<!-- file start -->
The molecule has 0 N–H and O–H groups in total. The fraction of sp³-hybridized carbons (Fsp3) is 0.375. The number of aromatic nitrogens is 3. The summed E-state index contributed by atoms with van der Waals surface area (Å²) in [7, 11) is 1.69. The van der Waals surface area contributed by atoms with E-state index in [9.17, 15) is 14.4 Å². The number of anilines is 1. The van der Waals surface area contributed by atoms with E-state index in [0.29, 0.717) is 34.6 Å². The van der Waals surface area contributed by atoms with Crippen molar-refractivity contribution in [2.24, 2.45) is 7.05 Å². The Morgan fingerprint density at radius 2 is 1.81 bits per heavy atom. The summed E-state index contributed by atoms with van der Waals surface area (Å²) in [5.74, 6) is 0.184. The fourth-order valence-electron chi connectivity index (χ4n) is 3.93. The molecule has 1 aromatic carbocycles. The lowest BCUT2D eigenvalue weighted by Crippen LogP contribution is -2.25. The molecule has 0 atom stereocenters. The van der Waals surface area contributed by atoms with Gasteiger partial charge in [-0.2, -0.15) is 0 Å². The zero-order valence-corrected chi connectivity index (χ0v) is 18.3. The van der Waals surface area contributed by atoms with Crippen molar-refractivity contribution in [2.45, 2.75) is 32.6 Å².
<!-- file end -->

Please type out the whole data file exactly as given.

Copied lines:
The molecule has 0 N–H and O–H groups in total. The fraction of sp³-hybridized carbons (Fsp3) is 0.375. The number of aromatic nitrogens is 3. The summed E-state index contributed by atoms with van der Waals surface area (Å²) in [7, 11) is 1.69. The van der Waals surface area contributed by atoms with E-state index in [9.17, 15) is 14.4 Å². The number of anilines is 1. The van der Waals surface area contributed by atoms with E-state index in [0.29, 0.717) is 34.6 Å². The van der Waals surface area contributed by atoms with Crippen molar-refractivity contribution in [2.24, 2.45) is 7.05 Å². The Morgan fingerprint density at radius 2 is 1.81 bits per heavy atom. The summed E-state index contributed by atoms with van der Waals surface area (Å²) in [5.74, 6) is 0.184. The fourth-order valence-electron chi connectivity index (χ4n) is 3.93. The molecule has 1 aromatic carbocycles. The lowest BCUT2D eigenvalue weighted by Crippen LogP contribution is -2.25. The molecule has 0 atom stereocenters. The van der Waals surface area contributed by atoms with Gasteiger partial charge in [-0.2, -0.15) is 0 Å². The zero-order valence-corrected chi connectivity index (χ0v) is 18.3. The van der Waals surface area contributed by atoms with Crippen molar-refractivity contribution in [2.45, 2.75) is 32.6 Å².